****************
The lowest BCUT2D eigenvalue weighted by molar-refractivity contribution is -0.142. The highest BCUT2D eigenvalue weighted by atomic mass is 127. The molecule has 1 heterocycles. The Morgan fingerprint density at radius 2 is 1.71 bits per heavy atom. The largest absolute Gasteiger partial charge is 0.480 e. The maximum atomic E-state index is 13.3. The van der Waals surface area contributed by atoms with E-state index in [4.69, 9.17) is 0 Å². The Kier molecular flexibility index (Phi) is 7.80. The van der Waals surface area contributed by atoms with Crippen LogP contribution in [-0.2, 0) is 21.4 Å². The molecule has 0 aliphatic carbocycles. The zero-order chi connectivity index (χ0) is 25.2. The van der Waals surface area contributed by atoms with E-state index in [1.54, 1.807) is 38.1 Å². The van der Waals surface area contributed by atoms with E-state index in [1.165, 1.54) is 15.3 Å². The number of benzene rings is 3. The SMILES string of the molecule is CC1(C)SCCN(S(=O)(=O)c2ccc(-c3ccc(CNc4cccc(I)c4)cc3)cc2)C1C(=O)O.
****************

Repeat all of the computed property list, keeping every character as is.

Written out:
The lowest BCUT2D eigenvalue weighted by molar-refractivity contribution is -0.142. The highest BCUT2D eigenvalue weighted by atomic mass is 127. The molecule has 1 heterocycles. The Morgan fingerprint density at radius 2 is 1.71 bits per heavy atom. The largest absolute Gasteiger partial charge is 0.480 e. The maximum atomic E-state index is 13.3. The van der Waals surface area contributed by atoms with E-state index in [4.69, 9.17) is 0 Å². The Kier molecular flexibility index (Phi) is 7.80. The van der Waals surface area contributed by atoms with Crippen LogP contribution in [-0.2, 0) is 21.4 Å². The molecule has 0 aliphatic carbocycles. The zero-order chi connectivity index (χ0) is 25.2. The van der Waals surface area contributed by atoms with E-state index in [1.54, 1.807) is 38.1 Å². The van der Waals surface area contributed by atoms with E-state index in [1.165, 1.54) is 15.3 Å². The number of benzene rings is 3. The SMILES string of the molecule is CC1(C)SCCN(S(=O)(=O)c2ccc(-c3ccc(CNc4cccc(I)c4)cc3)cc2)C1C(=O)O.